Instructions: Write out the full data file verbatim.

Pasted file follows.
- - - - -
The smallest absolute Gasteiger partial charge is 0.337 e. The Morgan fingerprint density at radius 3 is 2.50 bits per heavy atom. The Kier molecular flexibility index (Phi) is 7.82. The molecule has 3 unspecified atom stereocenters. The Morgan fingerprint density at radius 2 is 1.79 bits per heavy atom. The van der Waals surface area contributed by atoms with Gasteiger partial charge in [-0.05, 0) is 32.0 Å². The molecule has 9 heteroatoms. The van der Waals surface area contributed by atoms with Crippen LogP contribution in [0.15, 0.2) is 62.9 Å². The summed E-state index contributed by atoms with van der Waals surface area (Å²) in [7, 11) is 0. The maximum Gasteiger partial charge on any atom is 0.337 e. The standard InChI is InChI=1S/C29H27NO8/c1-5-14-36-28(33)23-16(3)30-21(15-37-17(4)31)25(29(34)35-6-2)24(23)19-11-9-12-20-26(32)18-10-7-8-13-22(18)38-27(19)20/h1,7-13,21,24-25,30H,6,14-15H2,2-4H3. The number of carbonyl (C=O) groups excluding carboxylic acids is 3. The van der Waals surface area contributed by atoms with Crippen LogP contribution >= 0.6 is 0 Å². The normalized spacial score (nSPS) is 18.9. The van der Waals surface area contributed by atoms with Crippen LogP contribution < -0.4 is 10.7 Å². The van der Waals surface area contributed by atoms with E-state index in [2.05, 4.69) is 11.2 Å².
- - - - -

The smallest absolute Gasteiger partial charge is 0.337 e. The Morgan fingerprint density at radius 3 is 2.50 bits per heavy atom. The Kier molecular flexibility index (Phi) is 7.82. The molecule has 3 unspecified atom stereocenters. The Morgan fingerprint density at radius 2 is 1.79 bits per heavy atom. The van der Waals surface area contributed by atoms with Gasteiger partial charge in [-0.05, 0) is 32.0 Å². The molecule has 9 heteroatoms. The van der Waals surface area contributed by atoms with Crippen LogP contribution in [0.15, 0.2) is 62.9 Å². The summed E-state index contributed by atoms with van der Waals surface area (Å²) in [7, 11) is 0. The maximum Gasteiger partial charge on any atom is 0.337 e. The standard InChI is InChI=1S/C29H27NO8/c1-5-14-36-28(33)23-16(3)30-21(15-37-17(4)31)25(29(34)35-6-2)24(23)19-11-9-12-20-26(32)18-10-7-8-13-22(18)38-27(19)20/h1,7-13,21,24-25,30H,6,14-15H2,2-4H3. The number of carbonyl (C=O) groups excluding carboxylic acids is 3. The van der Waals surface area contributed by atoms with Crippen LogP contribution >= 0.6 is 0 Å². The normalized spacial score (nSPS) is 18.9. The van der Waals surface area contributed by atoms with Crippen LogP contribution < -0.4 is 10.7 Å². The van der Waals surface area contributed by atoms with E-state index in [2.05, 4.69) is 11.2 Å².